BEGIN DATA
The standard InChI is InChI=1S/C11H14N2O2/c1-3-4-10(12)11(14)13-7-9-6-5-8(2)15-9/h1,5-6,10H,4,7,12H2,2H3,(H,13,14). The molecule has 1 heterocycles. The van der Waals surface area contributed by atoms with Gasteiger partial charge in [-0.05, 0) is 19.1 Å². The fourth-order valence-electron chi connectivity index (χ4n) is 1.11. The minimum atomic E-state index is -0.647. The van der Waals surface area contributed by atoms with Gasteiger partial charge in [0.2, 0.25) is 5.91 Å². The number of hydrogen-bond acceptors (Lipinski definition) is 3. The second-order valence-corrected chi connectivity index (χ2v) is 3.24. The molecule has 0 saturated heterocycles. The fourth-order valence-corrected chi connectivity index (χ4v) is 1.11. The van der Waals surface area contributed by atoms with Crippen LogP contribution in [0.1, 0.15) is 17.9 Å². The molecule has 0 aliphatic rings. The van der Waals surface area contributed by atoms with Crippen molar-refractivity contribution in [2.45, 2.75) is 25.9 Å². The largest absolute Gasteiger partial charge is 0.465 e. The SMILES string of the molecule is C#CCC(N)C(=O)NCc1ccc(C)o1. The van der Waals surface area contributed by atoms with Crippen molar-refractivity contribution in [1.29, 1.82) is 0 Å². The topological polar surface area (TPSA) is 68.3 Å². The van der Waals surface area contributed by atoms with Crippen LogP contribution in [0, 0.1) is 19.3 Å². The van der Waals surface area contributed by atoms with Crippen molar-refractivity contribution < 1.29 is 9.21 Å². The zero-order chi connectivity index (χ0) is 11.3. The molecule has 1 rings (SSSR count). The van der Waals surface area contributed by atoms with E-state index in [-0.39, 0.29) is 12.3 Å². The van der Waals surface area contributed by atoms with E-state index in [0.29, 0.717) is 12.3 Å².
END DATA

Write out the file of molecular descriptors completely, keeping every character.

The standard InChI is InChI=1S/C11H14N2O2/c1-3-4-10(12)11(14)13-7-9-6-5-8(2)15-9/h1,5-6,10H,4,7,12H2,2H3,(H,13,14). The molecule has 1 heterocycles. The van der Waals surface area contributed by atoms with Gasteiger partial charge in [-0.05, 0) is 19.1 Å². The fourth-order valence-electron chi connectivity index (χ4n) is 1.11. The minimum atomic E-state index is -0.647. The van der Waals surface area contributed by atoms with Gasteiger partial charge in [0.2, 0.25) is 5.91 Å². The number of hydrogen-bond acceptors (Lipinski definition) is 3. The second-order valence-corrected chi connectivity index (χ2v) is 3.24. The molecule has 0 saturated heterocycles. The fourth-order valence-corrected chi connectivity index (χ4v) is 1.11. The van der Waals surface area contributed by atoms with Crippen LogP contribution in [0.1, 0.15) is 17.9 Å². The molecule has 0 aliphatic rings. The van der Waals surface area contributed by atoms with Crippen molar-refractivity contribution in [2.45, 2.75) is 25.9 Å². The largest absolute Gasteiger partial charge is 0.465 e. The SMILES string of the molecule is C#CCC(N)C(=O)NCc1ccc(C)o1. The van der Waals surface area contributed by atoms with Crippen molar-refractivity contribution in [1.29, 1.82) is 0 Å². The topological polar surface area (TPSA) is 68.3 Å². The van der Waals surface area contributed by atoms with Crippen LogP contribution in [0, 0.1) is 19.3 Å². The van der Waals surface area contributed by atoms with Crippen molar-refractivity contribution < 1.29 is 9.21 Å². The zero-order chi connectivity index (χ0) is 11.3. The molecule has 1 rings (SSSR count). The van der Waals surface area contributed by atoms with E-state index in [-0.39, 0.29) is 12.3 Å². The van der Waals surface area contributed by atoms with E-state index in [0.29, 0.717) is 12.3 Å².